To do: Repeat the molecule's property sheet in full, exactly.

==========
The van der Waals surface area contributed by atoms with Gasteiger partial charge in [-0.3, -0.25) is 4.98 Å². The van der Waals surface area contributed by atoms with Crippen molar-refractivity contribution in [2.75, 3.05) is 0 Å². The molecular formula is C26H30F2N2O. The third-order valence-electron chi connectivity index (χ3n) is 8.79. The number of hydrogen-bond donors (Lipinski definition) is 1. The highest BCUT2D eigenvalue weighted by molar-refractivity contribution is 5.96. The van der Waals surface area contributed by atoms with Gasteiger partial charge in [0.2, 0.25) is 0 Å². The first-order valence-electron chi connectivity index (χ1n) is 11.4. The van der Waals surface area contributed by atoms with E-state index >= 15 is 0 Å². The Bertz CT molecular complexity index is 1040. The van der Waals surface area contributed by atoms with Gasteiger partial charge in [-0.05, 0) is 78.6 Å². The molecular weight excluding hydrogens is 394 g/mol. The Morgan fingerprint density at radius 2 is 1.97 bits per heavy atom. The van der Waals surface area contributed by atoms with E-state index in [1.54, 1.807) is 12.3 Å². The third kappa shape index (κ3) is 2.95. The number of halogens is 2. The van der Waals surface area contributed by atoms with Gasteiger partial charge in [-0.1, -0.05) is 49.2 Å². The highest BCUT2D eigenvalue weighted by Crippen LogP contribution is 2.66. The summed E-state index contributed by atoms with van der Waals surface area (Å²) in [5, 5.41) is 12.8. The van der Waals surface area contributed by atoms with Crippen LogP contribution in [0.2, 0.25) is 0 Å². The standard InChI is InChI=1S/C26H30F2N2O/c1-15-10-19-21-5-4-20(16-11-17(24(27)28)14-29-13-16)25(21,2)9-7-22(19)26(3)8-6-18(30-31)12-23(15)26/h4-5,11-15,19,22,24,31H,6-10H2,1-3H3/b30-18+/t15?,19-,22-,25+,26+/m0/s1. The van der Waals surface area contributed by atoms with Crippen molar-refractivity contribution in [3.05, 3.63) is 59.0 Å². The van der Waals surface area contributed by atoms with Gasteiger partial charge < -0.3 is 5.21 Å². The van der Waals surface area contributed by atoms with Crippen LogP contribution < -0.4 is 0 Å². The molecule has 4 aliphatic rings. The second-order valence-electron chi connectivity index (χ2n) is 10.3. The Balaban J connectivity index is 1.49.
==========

The van der Waals surface area contributed by atoms with Gasteiger partial charge in [-0.3, -0.25) is 4.98 Å². The van der Waals surface area contributed by atoms with Crippen molar-refractivity contribution in [2.75, 3.05) is 0 Å². The molecular formula is C26H30F2N2O. The third-order valence-electron chi connectivity index (χ3n) is 8.79. The number of hydrogen-bond donors (Lipinski definition) is 1. The highest BCUT2D eigenvalue weighted by molar-refractivity contribution is 5.96. The van der Waals surface area contributed by atoms with Gasteiger partial charge in [0.2, 0.25) is 0 Å². The first-order valence-electron chi connectivity index (χ1n) is 11.4. The van der Waals surface area contributed by atoms with E-state index >= 15 is 0 Å². The Bertz CT molecular complexity index is 1040. The van der Waals surface area contributed by atoms with Gasteiger partial charge in [-0.05, 0) is 78.6 Å². The molecular weight excluding hydrogens is 394 g/mol. The Morgan fingerprint density at radius 2 is 1.97 bits per heavy atom. The van der Waals surface area contributed by atoms with E-state index in [1.54, 1.807) is 12.3 Å². The third kappa shape index (κ3) is 2.95. The number of halogens is 2. The van der Waals surface area contributed by atoms with Gasteiger partial charge in [-0.1, -0.05) is 49.2 Å². The highest BCUT2D eigenvalue weighted by Crippen LogP contribution is 2.66. The summed E-state index contributed by atoms with van der Waals surface area (Å²) in [5, 5.41) is 12.8. The van der Waals surface area contributed by atoms with Crippen LogP contribution in [0.2, 0.25) is 0 Å². The standard InChI is InChI=1S/C26H30F2N2O/c1-15-10-19-21-5-4-20(16-11-17(24(27)28)14-29-13-16)25(21,2)9-7-22(19)26(3)8-6-18(30-31)12-23(15)26/h4-5,11-15,19,22,24,31H,6-10H2,1-3H3/b30-18+/t15?,19-,22-,25+,26+/m0/s1. The van der Waals surface area contributed by atoms with Crippen molar-refractivity contribution in [3.05, 3.63) is 59.0 Å². The van der Waals surface area contributed by atoms with Gasteiger partial charge < -0.3 is 5.21 Å². The van der Waals surface area contributed by atoms with Crippen LogP contribution < -0.4 is 0 Å². The molecule has 4 aliphatic rings. The second-order valence-electron chi connectivity index (χ2n) is 10.3. The Balaban J connectivity index is 1.49.